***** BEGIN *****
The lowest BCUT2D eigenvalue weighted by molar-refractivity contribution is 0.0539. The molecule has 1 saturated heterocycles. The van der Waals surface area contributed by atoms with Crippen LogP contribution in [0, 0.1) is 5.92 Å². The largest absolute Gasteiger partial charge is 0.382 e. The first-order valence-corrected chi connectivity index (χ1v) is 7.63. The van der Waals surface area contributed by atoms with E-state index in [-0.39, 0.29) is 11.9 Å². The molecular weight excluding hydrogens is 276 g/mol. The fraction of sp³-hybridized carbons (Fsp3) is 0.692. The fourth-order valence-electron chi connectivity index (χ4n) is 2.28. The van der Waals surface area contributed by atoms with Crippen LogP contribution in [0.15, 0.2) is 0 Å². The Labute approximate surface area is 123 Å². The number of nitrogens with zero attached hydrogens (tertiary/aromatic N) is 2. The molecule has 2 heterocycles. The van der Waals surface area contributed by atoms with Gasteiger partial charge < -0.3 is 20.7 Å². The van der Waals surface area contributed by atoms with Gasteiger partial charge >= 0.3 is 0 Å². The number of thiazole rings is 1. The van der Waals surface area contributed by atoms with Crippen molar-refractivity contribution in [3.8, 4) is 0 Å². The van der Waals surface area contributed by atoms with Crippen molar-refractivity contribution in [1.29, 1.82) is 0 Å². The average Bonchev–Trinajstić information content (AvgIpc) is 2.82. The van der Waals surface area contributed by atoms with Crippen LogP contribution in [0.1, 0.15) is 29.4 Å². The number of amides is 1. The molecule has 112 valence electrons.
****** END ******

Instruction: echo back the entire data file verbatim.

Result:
The lowest BCUT2D eigenvalue weighted by molar-refractivity contribution is 0.0539. The molecule has 1 saturated heterocycles. The van der Waals surface area contributed by atoms with Crippen LogP contribution in [0, 0.1) is 5.92 Å². The largest absolute Gasteiger partial charge is 0.382 e. The first-order valence-corrected chi connectivity index (χ1v) is 7.63. The van der Waals surface area contributed by atoms with E-state index in [-0.39, 0.29) is 11.9 Å². The molecular weight excluding hydrogens is 276 g/mol. The fraction of sp³-hybridized carbons (Fsp3) is 0.692. The fourth-order valence-electron chi connectivity index (χ4n) is 2.28. The van der Waals surface area contributed by atoms with Crippen LogP contribution in [0.15, 0.2) is 0 Å². The Labute approximate surface area is 123 Å². The number of nitrogens with zero attached hydrogens (tertiary/aromatic N) is 2. The molecule has 2 heterocycles. The van der Waals surface area contributed by atoms with Gasteiger partial charge < -0.3 is 20.7 Å². The van der Waals surface area contributed by atoms with Gasteiger partial charge >= 0.3 is 0 Å². The number of thiazole rings is 1. The van der Waals surface area contributed by atoms with Crippen molar-refractivity contribution in [3.8, 4) is 0 Å². The van der Waals surface area contributed by atoms with Crippen molar-refractivity contribution in [1.29, 1.82) is 0 Å². The average Bonchev–Trinajstić information content (AvgIpc) is 2.82. The van der Waals surface area contributed by atoms with Crippen LogP contribution in [0.1, 0.15) is 29.4 Å². The number of amides is 1. The molecule has 112 valence electrons.